Now that you know the final sound of your new album, this is the time to get the branding pieces in place that you will use to market it. You will need a decent design or photo for the cover (even for digital releases) and a handful of varied, professional photos done. If you have the budget, a professionally written bio and professionally designed website are also ideal. If you’re on a very low budget, ask around for a talented friend who might do you a favor for a reduced cost (I was lucky to
have this for art and photography).
8. Social media and online marketing
This is an ongoing effort that should be in place before you even consider releasing an album, and should continue long after the album’s promotional cycle is over. Even if you just have a handful of friends and family following you like I did a couple of years ago, it’s a start. If your music is great and your content is interesting, word will spread and your following will grow, slowly but surely. Have a consistent presence on the social media sites where your ideal fans are as well as an email newsletter. And make videos – some great choices include music videos (even on a budget), video blogs about your journey, and covering songs that influence your current music.
This is going to be optional based on your preferences, goals, and fan base. Think about your fan base and what similar artists at your level are selling, if anything. I was determined to offer merch, so I ended up getting CDs, stickers, and T-shirts made, as well as making my own DIY USBs with loads of bonus content. There are a lot of options for where to get merch made and how and where to sell it (both on-demand and self-fulfilled), so give yourself time to research and set things up well in advance of your first sales. Even if you choose not to sell merch, it’s a good idea at least to have stickers and/or business cards to give away so potential fans and industry connections can look up your music after meeting you.
Ideally, if you’re at a level where it’s practical, an actual tour is still the best way to promote music, so it’s worth putting in a bit of effort to make it happen. If you’re just starting out, at least ask around to see if you can book an album release show. I booked one at a local coffee shop. If even that sounds a bit daunting for you, see if a friend with a big house would be willing to host an album release party at their place, where you can play a few songs, sell a bit of music and merch (or give away promotional items), and celebrate the fact that you released an album!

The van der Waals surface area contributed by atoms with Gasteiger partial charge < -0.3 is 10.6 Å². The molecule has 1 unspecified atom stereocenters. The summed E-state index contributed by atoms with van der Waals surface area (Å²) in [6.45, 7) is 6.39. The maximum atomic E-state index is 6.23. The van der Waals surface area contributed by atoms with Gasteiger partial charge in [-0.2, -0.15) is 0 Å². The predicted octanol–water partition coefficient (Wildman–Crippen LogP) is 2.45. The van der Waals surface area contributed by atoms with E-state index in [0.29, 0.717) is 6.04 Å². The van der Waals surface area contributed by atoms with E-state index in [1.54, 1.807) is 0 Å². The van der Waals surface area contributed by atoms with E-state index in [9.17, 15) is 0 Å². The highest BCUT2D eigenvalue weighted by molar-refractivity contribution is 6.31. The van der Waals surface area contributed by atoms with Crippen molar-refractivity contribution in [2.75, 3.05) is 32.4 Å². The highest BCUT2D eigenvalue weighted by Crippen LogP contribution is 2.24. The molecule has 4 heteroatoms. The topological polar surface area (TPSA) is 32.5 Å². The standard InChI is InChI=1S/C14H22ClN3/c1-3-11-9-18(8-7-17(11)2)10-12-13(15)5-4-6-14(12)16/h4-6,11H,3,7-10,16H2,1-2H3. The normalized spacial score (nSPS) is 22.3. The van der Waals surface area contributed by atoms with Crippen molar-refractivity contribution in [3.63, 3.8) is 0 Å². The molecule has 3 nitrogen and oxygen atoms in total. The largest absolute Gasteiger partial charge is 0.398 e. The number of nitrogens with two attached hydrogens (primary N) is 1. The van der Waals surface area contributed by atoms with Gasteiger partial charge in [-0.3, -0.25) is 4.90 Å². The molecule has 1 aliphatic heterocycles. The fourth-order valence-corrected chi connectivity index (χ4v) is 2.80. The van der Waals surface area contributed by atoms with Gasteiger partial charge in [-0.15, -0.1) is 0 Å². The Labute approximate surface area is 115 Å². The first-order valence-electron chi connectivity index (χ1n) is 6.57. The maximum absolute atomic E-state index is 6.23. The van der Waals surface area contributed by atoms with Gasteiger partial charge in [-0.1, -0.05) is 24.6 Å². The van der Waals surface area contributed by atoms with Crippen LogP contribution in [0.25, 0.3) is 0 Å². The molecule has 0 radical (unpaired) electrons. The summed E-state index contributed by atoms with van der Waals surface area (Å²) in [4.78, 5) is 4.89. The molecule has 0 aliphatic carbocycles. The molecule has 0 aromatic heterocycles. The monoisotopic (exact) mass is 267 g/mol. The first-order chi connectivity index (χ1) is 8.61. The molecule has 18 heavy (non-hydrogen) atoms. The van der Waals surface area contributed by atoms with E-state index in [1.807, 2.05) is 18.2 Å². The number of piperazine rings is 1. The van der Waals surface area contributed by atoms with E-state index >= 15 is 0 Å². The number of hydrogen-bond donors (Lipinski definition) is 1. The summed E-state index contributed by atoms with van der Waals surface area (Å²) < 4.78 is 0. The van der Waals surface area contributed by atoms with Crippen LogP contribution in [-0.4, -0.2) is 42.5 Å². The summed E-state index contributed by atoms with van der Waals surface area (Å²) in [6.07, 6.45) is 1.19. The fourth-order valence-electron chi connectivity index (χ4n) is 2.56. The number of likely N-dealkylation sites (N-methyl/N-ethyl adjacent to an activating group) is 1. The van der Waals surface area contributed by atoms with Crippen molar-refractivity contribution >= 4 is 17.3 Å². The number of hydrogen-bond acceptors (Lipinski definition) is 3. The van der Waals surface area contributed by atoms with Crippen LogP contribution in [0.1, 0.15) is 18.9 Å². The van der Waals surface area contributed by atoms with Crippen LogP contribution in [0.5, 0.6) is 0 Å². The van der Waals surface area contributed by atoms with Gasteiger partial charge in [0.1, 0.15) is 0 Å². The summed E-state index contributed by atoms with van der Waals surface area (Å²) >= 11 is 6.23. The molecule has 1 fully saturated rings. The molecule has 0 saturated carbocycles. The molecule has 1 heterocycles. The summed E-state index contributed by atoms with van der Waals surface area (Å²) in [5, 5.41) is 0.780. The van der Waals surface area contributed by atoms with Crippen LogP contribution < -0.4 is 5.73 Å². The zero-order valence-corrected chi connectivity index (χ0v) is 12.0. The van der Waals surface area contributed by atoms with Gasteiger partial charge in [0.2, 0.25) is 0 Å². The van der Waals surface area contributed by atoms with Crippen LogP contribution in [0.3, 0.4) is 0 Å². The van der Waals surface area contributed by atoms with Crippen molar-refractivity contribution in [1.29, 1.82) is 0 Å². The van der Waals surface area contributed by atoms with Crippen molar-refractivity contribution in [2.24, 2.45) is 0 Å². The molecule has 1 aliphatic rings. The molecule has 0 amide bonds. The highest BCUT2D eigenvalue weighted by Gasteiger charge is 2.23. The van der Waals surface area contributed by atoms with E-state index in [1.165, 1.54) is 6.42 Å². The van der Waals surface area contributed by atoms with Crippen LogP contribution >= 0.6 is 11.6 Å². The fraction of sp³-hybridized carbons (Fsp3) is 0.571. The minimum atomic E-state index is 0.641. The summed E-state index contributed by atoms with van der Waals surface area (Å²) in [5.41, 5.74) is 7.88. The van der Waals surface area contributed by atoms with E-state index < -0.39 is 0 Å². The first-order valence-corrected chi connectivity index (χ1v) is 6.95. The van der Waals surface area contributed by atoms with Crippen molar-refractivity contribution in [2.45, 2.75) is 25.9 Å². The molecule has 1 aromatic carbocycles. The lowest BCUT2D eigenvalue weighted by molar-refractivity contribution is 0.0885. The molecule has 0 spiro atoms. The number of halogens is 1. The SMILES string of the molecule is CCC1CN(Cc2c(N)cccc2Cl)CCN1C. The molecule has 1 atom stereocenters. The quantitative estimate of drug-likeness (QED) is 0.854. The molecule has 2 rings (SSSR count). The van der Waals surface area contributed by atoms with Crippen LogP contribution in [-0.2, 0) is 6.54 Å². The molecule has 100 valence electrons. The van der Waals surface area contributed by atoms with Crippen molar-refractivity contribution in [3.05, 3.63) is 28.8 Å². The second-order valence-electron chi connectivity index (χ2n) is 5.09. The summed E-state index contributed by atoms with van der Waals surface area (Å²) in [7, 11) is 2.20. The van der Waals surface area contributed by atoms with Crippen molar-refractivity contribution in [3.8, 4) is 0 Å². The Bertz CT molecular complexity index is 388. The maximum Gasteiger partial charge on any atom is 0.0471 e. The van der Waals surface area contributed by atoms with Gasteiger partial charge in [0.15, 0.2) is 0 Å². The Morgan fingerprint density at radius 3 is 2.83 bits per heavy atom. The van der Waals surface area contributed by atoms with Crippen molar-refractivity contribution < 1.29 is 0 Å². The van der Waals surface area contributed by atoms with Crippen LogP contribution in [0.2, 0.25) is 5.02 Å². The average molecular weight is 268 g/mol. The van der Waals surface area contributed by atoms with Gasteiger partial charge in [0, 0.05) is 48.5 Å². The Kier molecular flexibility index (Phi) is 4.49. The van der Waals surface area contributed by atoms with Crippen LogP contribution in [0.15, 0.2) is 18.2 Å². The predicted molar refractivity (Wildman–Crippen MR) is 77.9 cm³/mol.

Whether you’re doing an all-digital release or getting CDs made, digital distribution is one of the most important steps for a modern album release. There are many different distributors to choose from and they all have their pros and cons (Ari’s Take has a great breakdown on them). I went with LANDR because their features were best for me, and their services were free with my ASCAP membership! Be sure to set up your distribution well in advance of your release (at least 4 weeks) to ensure it gets posted by the right date. You may also want to upload it to user submission websites such as Soundcloud and YouTube, where you may not make money, but could be discovered by new fans; and Bandcamp, which isn’t where most people will choose to buy downloads, but they take a smaller cut than the major digital stores.
12. Administrative submissions/registrations